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performance and current expectations, we believe our cash and cash equivalents, cash generated from operations, and remaining funds available under our Revolver, will be sufficient to meet our working capital needs, capital expenditures, scheduled debt and interest payments, income tax obligations, and other currently anticipated liquidity requirements for at least the next 12 months.
However, as the impact of the COVID-19 pandemic on the economy and our operations evolves, we will continue to assess our liquidity needs. A continued worldwide disruption could materially affect our future access to sources of liquidity, particularly our cash flows from operations, and financial condition. In the event of a sustained market deterioration, we may need additional liquidity, which would require us to evaluate available alternatives and take appropriate actions.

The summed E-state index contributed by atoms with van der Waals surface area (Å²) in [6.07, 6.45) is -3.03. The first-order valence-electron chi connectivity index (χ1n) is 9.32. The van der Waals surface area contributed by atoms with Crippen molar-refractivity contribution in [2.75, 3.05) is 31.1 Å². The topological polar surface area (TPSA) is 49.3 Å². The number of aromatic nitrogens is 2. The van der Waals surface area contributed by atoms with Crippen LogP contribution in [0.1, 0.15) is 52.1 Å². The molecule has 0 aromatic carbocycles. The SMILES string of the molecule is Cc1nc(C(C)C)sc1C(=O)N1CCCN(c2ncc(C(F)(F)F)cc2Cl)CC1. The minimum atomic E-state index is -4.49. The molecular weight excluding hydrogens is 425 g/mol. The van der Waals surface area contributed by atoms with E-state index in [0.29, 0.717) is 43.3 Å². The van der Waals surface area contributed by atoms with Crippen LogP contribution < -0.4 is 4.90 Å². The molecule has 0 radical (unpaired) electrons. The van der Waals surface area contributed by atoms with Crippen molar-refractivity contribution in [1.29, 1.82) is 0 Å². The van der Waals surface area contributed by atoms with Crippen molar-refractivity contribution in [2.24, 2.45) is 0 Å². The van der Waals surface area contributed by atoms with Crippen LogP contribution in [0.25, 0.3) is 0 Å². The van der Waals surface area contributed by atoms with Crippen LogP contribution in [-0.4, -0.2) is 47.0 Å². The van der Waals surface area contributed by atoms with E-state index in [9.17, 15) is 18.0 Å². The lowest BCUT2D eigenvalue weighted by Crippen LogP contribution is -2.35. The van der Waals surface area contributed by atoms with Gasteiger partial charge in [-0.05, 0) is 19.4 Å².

Indebtedness
As of March 31, 2020, we had approximately $2.97 billion of total principal indebtedness (including $49.1 million in finance lease obligations), consisting of $2.35 billion in term loan debt, $300.0 million under our Revolver, and $275.0 million in borrowings against the accounts receivable financing agreement.
Credit Agreement
We are party to a credit agreement (as amended, the "Credit Agreement") for: (i) a $1.55 billion Term Loan A facility that matures on March 26, 2024 (“Term Loan A”); (ii) a $1.60 billion Term Loan B facility that matures on August 1, 2024 (“Term Loan B”); and (iii) a $600.0 million Revolver that matures on March 26, 2024.